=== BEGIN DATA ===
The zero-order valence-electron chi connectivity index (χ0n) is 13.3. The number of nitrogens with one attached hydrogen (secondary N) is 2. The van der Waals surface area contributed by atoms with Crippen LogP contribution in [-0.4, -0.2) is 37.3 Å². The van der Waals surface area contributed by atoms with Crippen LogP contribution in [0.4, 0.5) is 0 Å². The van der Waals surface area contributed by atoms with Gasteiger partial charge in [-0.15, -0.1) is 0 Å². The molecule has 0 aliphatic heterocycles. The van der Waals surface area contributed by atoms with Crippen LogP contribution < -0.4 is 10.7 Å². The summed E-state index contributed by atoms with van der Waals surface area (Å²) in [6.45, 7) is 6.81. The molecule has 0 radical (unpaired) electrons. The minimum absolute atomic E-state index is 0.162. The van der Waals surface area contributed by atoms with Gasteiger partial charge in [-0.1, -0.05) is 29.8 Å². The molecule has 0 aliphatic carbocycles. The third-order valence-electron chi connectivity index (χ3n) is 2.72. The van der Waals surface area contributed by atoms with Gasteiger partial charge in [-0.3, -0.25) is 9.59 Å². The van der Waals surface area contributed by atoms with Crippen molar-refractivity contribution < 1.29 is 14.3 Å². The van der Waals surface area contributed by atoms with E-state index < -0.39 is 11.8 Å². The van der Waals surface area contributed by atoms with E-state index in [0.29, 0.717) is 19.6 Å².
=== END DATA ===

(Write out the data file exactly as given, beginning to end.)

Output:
The zero-order valence-electron chi connectivity index (χ0n) is 13.3. The number of nitrogens with one attached hydrogen (secondary N) is 2. The van der Waals surface area contributed by atoms with Crippen LogP contribution in [-0.4, -0.2) is 37.3 Å². The van der Waals surface area contributed by atoms with Crippen LogP contribution in [0.4, 0.5) is 0 Å². The van der Waals surface area contributed by atoms with Gasteiger partial charge in [-0.15, -0.1) is 0 Å². The molecule has 0 aliphatic heterocycles. The van der Waals surface area contributed by atoms with Crippen LogP contribution < -0.4 is 10.7 Å². The summed E-state index contributed by atoms with van der Waals surface area (Å²) in [6.45, 7) is 6.81. The molecule has 0 radical (unpaired) electrons. The minimum absolute atomic E-state index is 0.162. The van der Waals surface area contributed by atoms with Gasteiger partial charge in [-0.1, -0.05) is 29.8 Å². The molecule has 0 aliphatic carbocycles. The third-order valence-electron chi connectivity index (χ3n) is 2.72. The van der Waals surface area contributed by atoms with Gasteiger partial charge in [-0.3, -0.25) is 9.59 Å². The van der Waals surface area contributed by atoms with Crippen molar-refractivity contribution < 1.29 is 14.3 Å². The van der Waals surface area contributed by atoms with E-state index < -0.39 is 11.8 Å². The van der Waals surface area contributed by atoms with E-state index in [0.29, 0.717) is 19.6 Å².